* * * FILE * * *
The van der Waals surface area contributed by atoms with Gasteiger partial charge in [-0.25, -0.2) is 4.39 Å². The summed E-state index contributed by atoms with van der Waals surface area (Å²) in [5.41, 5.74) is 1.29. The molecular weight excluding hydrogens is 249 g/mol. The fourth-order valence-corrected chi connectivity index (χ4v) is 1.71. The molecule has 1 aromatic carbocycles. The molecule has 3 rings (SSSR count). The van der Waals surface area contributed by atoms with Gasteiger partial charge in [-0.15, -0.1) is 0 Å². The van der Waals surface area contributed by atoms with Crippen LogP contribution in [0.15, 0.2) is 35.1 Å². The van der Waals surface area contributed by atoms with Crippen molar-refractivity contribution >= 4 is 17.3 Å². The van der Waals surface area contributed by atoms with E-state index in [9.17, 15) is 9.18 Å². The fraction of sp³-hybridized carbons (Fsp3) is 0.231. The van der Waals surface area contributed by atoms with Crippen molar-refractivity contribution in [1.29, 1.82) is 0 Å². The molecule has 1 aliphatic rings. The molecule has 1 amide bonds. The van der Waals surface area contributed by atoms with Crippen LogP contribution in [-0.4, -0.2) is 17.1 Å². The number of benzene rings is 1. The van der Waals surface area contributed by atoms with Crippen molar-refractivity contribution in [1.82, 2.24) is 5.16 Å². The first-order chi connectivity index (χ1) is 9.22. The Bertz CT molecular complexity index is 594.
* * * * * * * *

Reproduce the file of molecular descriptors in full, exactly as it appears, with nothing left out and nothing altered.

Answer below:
The van der Waals surface area contributed by atoms with Gasteiger partial charge in [-0.25, -0.2) is 4.39 Å². The summed E-state index contributed by atoms with van der Waals surface area (Å²) in [5.41, 5.74) is 1.29. The molecular weight excluding hydrogens is 249 g/mol. The fourth-order valence-corrected chi connectivity index (χ4v) is 1.71. The molecule has 1 aromatic carbocycles. The molecule has 3 rings (SSSR count). The van der Waals surface area contributed by atoms with Gasteiger partial charge in [-0.15, -0.1) is 0 Å². The van der Waals surface area contributed by atoms with Crippen LogP contribution in [0.15, 0.2) is 35.1 Å². The van der Waals surface area contributed by atoms with Crippen molar-refractivity contribution >= 4 is 17.3 Å². The van der Waals surface area contributed by atoms with E-state index in [9.17, 15) is 9.18 Å². The fraction of sp³-hybridized carbons (Fsp3) is 0.231. The van der Waals surface area contributed by atoms with Crippen molar-refractivity contribution in [1.29, 1.82) is 0 Å². The molecule has 1 aliphatic rings. The molecule has 1 amide bonds. The van der Waals surface area contributed by atoms with Crippen LogP contribution in [-0.4, -0.2) is 17.1 Å². The number of benzene rings is 1. The van der Waals surface area contributed by atoms with Crippen molar-refractivity contribution in [1.82, 2.24) is 5.16 Å². The first-order chi connectivity index (χ1) is 9.22. The Bertz CT molecular complexity index is 594.